By on March 10, 2011


The Home Depot-ization of all forms of hardware retailing continues unabated, as I found out this afternoon. I needed a pair of 7″ long 1/2″ Grade 8 bolts, today, so that I could get my Dodge A100 Hell Project back on the road. Easy, right? Maybe ten years ago it was. Not today.

It all started when Ununquadium Legend of LeMons winner Rich offered to help me convert the A100 from its pre-1967 better-hope-nothing-leaks single-circuit brake system to a mandated-by-meddling-nanny-state dual-circuit system. That part went fine (more on the project later), but I figured I’d install new shock absorbers while I had the thing up on stands with the wheels off.

See the difference between the lower mount on the old shock versus the new one? That meant that the mounting bolt wasn’t going to fit. Just get one that’s 3/4″ longer and everything will be fine.

My van has an aftermarket sway bar installation (as far as I can tell, Chrysler didn’t put factory sway bars on any A100s), which uses a long bolt through the axle beam to mount the shock absorber on the rear side and the sway bar end link on the front side. I suspect that the sway bar installer used shocks with a narrower bottom mount in order to make his sway bar hardware fit… oh, and he also used crappy bolts that got bent and corroded over the years. Ack! So, I headed down to the Ace Hardware in downtown Denver, confident that I’d find what I needed. As it turned out, Ace no longer stocks nearly as extensive a selection of Grade 8 fasteners as it once did (though the store did have quite the assortment of shiny chrome bolts), and I could find only a handful of 1/2″ shoulder bolts in Grade 8, none of which were anything close to the required 7″ length. Fortunately, the hardware guy at the store knew where I might find what I needed.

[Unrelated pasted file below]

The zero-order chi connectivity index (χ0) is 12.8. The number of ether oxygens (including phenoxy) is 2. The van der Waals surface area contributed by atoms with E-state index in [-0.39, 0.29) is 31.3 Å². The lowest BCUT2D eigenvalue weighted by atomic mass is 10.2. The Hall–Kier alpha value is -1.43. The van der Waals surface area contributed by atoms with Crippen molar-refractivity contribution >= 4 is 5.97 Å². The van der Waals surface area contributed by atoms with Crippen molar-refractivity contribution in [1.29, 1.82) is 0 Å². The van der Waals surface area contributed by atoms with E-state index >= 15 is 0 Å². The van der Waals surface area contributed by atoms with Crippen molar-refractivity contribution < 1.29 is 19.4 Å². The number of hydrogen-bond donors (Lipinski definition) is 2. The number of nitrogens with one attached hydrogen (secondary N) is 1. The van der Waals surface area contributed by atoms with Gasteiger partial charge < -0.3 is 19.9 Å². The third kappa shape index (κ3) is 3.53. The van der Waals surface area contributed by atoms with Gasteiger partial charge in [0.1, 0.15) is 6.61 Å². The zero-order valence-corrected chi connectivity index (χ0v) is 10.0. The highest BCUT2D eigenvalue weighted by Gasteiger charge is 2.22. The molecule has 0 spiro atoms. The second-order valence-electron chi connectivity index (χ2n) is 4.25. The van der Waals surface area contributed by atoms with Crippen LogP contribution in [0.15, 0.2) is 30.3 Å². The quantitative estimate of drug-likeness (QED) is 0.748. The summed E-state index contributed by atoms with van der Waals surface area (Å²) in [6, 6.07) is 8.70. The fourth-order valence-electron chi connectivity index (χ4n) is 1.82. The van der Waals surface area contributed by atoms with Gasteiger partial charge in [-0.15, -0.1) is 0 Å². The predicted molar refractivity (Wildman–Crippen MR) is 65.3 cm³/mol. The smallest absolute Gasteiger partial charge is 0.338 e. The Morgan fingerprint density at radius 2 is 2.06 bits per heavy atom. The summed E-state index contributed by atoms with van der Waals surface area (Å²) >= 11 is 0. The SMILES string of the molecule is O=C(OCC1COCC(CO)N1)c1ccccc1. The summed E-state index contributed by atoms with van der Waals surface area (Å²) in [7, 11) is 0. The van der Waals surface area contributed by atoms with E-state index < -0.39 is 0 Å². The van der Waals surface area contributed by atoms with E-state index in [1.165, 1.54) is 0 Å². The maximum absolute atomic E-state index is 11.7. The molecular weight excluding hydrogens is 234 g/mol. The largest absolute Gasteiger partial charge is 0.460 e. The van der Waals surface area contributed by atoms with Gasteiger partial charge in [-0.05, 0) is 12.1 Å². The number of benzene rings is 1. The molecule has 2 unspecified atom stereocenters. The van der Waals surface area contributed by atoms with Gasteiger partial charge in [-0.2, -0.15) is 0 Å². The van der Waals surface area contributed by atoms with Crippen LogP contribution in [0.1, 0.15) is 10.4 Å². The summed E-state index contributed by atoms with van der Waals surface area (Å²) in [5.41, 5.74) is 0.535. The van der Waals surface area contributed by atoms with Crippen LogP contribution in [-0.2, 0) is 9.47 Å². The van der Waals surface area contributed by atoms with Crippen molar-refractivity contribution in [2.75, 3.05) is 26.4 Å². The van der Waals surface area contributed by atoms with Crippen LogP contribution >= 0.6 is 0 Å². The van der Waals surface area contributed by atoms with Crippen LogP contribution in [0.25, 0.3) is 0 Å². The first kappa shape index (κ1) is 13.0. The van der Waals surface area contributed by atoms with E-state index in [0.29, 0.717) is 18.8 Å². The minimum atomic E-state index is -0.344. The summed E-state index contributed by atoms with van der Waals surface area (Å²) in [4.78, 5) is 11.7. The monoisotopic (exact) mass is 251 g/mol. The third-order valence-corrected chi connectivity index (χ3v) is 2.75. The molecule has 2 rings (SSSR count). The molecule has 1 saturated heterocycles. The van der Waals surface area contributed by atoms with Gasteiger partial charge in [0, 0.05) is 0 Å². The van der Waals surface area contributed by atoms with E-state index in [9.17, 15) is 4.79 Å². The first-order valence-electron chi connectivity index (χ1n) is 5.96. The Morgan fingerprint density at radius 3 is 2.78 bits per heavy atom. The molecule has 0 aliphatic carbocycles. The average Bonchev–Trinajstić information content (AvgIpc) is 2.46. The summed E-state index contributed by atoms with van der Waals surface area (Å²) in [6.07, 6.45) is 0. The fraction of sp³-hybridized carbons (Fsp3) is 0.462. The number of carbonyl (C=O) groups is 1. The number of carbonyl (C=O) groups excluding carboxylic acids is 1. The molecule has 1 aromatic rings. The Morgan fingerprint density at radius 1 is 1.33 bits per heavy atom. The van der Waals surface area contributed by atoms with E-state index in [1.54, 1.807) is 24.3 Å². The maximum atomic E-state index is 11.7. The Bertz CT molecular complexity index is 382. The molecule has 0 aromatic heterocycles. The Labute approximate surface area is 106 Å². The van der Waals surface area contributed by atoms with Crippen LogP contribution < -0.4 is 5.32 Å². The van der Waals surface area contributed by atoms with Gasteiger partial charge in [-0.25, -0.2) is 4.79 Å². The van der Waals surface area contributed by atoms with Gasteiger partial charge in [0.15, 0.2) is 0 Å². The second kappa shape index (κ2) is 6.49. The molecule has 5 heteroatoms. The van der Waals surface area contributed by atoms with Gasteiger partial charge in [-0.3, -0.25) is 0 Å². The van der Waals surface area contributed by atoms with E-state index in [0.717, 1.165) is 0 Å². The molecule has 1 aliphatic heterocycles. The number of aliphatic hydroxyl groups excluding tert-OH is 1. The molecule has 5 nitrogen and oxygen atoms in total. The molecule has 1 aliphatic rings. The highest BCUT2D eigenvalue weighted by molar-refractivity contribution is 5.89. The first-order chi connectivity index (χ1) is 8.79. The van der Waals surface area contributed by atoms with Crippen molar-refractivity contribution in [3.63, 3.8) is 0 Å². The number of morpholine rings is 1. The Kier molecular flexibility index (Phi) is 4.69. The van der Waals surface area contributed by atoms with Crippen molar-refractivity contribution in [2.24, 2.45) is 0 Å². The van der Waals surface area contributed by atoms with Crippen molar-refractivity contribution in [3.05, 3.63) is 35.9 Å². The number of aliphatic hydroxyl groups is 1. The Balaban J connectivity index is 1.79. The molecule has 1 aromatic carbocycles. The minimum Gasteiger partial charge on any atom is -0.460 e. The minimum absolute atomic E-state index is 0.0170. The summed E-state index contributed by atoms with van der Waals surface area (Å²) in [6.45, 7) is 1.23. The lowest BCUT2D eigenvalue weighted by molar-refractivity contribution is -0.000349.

Less than a mile away, AAA Metric turned out to be just the old-school hardware supplier I needed (sorry about the crappy cellphone-camera photo). A tiny office in an industrial neighborhood in the shadow of I-25, AAA Metric (which also stocks non-metric stuff, despite the name) is staffed by real parts guys, and they hooked me up with just what I needed in a matter of minutes. Two G8 bolts, two G8 nuts. $8.06, and I’ve got what I need. I hope that a few expert-staffed, independent places like this manage to cling to life. Otherwise… well, not every retail problem can be solved by a resentful $6/hour “associate” who knows how to push the button with the picture of the hamburger and nothing more.

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47 Comments on “Welcome To The Future: Needle In a Haystack, Long Grade 8 Bolt In Denver...”